Do big cats get hairballs?

March 22, 2018, 9:50 a.m.
A lion grooms its paw
Photo: MaksMaria/Shutterstock

Ah, the hairball. A gross, wet glob of hair that your beloved cat throws up, often into one of your favorite shoes. While we know that domesticated kitties get hairballs — and they should really only get one or two a year, by the way; if they have more, consult your veterinarian — what about big cats that live out in the wild? Do the lions and tigers of the world hack up those mounds of hair and just leave them on rangers' vehicles?

Big cats aren't very likely to cough up a hair ball, so the vehicles of park rangers are safe, but they do happen every now and then.

When house cats groom, their bristle-like tongues gather up some hair in the process. This hair, while indigestible, often moves through the digestive system and comes out in the litter box. If there's a build-up of hair, your precious kitty spits out the hair as a hairball.

Big cats are the same. Their bristly tongues remove hair and it goes through their bodies. It passes out of their bodies when they poop, but sometimes there's a big hairball. Like, could use salad tongs to pick it up.

But such hairballs are pretty rare, Matthew Johnston, an associate professor at Colorado State University's Veterinary Teaching Hospital, told National Geographic. Meat and animal carcasses are the diet for these big cats, and it may have something to do with why they're less prone to hairballs than a house cat, according to Johnston.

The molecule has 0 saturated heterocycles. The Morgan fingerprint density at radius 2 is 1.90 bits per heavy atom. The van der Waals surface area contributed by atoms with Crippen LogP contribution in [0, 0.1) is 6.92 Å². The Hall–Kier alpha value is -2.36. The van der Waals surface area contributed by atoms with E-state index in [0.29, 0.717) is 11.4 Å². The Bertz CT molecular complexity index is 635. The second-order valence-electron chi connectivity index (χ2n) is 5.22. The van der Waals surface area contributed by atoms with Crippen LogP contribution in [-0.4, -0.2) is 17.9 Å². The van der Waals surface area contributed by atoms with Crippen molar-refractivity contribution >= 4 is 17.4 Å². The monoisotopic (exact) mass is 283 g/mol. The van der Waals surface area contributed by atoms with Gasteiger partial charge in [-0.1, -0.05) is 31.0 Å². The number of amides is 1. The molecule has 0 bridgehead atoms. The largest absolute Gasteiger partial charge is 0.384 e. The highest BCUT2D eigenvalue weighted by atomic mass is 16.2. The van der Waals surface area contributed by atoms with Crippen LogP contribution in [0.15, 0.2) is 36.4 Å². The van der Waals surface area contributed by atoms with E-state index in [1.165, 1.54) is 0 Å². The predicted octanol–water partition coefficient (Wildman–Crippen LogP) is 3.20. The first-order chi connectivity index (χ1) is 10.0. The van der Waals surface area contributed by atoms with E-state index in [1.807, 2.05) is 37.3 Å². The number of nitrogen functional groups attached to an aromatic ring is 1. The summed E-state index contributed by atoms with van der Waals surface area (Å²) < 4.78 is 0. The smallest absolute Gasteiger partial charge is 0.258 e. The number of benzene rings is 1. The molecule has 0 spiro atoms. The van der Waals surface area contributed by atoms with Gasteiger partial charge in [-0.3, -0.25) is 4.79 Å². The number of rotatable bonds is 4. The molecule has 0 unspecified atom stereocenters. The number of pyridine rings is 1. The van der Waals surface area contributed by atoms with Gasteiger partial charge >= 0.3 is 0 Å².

And just like with our snuggly pets, hairballs can cause problems for big cats, too. A 400-pound lion residing at a rehabilitation center in Florida had to have a hairball weighing four pounds surgically removed in 2013. Like smaller kitties with a hairball blockage, the lion had showed signs of lethargy and a reduced appetite.

While we don't recommend that you help big cats reduce their risk for hairballs, you can help your own cat avoid hairballs by grooming them regularly, especially when they're shedding, and get special "hairball formula" cat foods that encourage hairballs to move through the digestive system.

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